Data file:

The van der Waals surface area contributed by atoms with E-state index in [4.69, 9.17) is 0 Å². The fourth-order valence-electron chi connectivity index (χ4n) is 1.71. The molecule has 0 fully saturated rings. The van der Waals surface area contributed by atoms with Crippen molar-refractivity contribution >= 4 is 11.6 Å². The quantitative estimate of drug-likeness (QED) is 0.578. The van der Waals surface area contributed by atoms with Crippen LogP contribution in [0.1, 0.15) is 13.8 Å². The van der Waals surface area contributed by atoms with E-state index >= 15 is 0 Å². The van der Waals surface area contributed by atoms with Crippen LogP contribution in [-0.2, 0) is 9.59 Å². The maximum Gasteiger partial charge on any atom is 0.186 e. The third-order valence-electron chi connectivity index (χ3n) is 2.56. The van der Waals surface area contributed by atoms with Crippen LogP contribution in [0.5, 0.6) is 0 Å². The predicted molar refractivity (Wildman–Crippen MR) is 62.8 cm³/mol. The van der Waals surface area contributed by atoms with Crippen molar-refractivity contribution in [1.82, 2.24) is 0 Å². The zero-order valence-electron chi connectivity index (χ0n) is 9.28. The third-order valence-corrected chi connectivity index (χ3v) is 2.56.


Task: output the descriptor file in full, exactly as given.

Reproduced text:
The van der Waals surface area contributed by atoms with E-state index in [4.69, 9.17) is 0 Å². The fourth-order valence-electron chi connectivity index (χ4n) is 1.71. The molecule has 0 fully saturated rings. The van der Waals surface area contributed by atoms with Crippen molar-refractivity contribution >= 4 is 11.6 Å². The quantitative estimate of drug-likeness (QED) is 0.578. The van der Waals surface area contributed by atoms with Crippen LogP contribution in [0.1, 0.15) is 13.8 Å². The van der Waals surface area contributed by atoms with E-state index >= 15 is 0 Å². The van der Waals surface area contributed by atoms with Crippen LogP contribution in [-0.2, 0) is 9.59 Å². The maximum Gasteiger partial charge on any atom is 0.186 e. The third-order valence-electron chi connectivity index (χ3n) is 2.56. The van der Waals surface area contributed by atoms with Crippen LogP contribution in [0.5, 0.6) is 0 Å². The predicted molar refractivity (Wildman–Crippen MR) is 62.8 cm³/mol. The van der Waals surface area contributed by atoms with Crippen molar-refractivity contribution in [1.82, 2.24) is 0 Å². The zero-order valence-electron chi connectivity index (χ0n) is 9.28. The third-order valence-corrected chi connectivity index (χ3v) is 2.56.